For the nature lover, nothing is more beautiful and rewarding than having a garden brimming with flowers and birds! If you hang feeders outside your home but aren't visited by as many feathered friends as you'd hoped, you'd be surprised to know just how many more wild birds you could attract to your yard by following a few easy guidelines.
Bird feeders and food should be placed around your yard in abundance. Placing different feeding stations to suit each bird's taste would be a good idea. For instance, ground feeding birds would love a feeding station such as a platform feeder while hanging feeders are best for perching birds and Insect feeding birds prefer suet feeders.
Types of Food
The basic seed mix to attract birds is fine for starters but a more specialized mix is better for attracting a wider range of bird species.
• Seed - The best seed for attracting songbirds to your yard, of course, are the black oil sunflower seeds. But there are other birds that just aren't fond of sunflower seeds. Try using safflower, millet and nyger (a little black seed somewhat like sunflower seed that birds find irresistible) to coax a different group of birds to your yard. Safflower will attract jays, cardinals, chickadees, House Finches, doves, Red-bellied Woodpeckers, titmice and White-breasted Nuthatches, while chickadees and finches fancy nyger. Millet, both red and white, appeal to many ground feeders but white millet is preferred for doves, juncos, and sparrows. Unfortunately, millet attracts undesirables such as the non-native European Starlings and House Sparrows as well.
• Suet - Suet is an important addition to your backyard if you want to attract all types of woodpeckers. Nuthatches, chickadees, northern flickers, and starlings are also avid suet eaters. Other 'fat-loving' birds are also attracted. Different blends attract certain birds and you can buy it already prepared or you can mix your own (recipes are available all over the net!)
• Fruit, Nuts & Kitchen Scraps - Peanut butter and nuts attract magpies, jays and titmice. Orioles love many fruits but a fruit variety attracts all types of birds that are curious for a sampling of your buffet. Leftover bread, pasta, rice, etc will draw a wide range of birds but beware, this type of food also will bring in the rodents and raccoons!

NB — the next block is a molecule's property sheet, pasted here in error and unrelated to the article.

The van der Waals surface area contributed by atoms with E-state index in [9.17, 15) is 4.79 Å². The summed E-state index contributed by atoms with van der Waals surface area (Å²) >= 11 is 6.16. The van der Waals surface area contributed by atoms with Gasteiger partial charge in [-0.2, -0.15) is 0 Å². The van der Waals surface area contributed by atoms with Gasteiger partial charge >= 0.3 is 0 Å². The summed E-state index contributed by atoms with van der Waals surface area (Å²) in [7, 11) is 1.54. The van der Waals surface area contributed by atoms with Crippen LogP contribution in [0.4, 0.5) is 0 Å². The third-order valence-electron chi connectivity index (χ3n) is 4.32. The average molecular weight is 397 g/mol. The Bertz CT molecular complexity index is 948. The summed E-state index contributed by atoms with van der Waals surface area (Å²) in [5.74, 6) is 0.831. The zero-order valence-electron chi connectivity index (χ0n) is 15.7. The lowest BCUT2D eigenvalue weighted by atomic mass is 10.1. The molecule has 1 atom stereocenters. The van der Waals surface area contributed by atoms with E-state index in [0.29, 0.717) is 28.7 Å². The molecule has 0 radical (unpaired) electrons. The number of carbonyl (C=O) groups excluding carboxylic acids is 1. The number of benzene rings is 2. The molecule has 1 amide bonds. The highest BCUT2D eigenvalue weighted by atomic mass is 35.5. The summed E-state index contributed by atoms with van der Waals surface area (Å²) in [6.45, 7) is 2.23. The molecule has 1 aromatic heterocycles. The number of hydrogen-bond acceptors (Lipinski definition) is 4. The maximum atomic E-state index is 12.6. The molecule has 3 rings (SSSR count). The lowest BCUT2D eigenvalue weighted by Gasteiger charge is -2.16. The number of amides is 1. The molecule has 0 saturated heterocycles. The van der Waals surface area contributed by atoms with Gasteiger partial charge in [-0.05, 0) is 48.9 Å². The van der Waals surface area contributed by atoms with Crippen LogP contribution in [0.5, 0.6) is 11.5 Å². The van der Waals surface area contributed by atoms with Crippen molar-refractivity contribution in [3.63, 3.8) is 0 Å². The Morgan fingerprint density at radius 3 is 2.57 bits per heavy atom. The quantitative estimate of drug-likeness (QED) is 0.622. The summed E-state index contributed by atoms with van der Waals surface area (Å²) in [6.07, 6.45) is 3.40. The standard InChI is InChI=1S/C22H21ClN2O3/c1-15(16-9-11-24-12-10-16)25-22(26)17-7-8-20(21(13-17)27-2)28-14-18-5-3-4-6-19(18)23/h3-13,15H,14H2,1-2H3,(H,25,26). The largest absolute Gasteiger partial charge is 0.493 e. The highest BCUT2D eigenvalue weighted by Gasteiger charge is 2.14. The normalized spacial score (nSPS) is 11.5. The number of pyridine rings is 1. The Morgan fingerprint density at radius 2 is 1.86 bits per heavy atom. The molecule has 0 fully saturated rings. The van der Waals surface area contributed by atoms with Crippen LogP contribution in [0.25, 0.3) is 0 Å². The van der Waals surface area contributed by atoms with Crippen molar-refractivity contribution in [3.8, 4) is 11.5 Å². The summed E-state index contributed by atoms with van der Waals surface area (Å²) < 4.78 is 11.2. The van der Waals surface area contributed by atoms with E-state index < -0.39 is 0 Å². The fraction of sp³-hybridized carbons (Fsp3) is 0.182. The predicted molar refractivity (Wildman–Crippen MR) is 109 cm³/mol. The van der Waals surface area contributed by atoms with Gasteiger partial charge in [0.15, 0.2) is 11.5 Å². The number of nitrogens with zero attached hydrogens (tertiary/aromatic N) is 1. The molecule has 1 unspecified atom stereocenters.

Birds are more secure if they have a warm place to stay while dining, away from predators and enemies. Shelters can be offered in different forms, like trees and large shrubs. Nesting materials and nesting boxes suited to birds you want to attract is a nice springtime addition to your backyard setup. Birds are always looking for welcome places to raise their young.
The sound of moving water (fountains & ponds, etc.) will definitely attract birds but stationary water areas like the birdbath always attracted them to our yard also. All birds love the coolness of water for a bath or to quench their thirst. Consider using a dripper, a mister or a pump to add sound that will bring in the birds.
A Creative Work in Process
Attracting birds to your backyard can be a creation process for you. Native trees could be planted for perching and cover and shade like hawthorn and ash. Ornamental trees like crab apple and cherry can be planted for a good source and a hedgerow allows birds to feed and nest in private. And not all of your garden or backyard needs to be trimmed prim and proper in order to attract wild birds. Leaving some areas wild will allow cover and shade, as well as a host of insects for feeding birds. Dead headed plants can also be retained for feed through the autumn and winter months.
I hope these few tips will aid you in getting the best out of your backyard garden and your native bird numbers will increase in size and song!
By Tom Matteo
Birds Forever: Attracting More Wild Birds
About.com: How To Attract New Birds To Your Backyard
HandyKam: Attracting Birds To Your Garden
About the Author
Tom Matteo has been a freelance writer since 1992. He specializes in hardware and software reviews for computers and gaming systems, and occasionally writes about such topics as animal behavior and care. Tom resides in Bethlehem, PA with his wife Tina and his beloved cockapoo, Angel.
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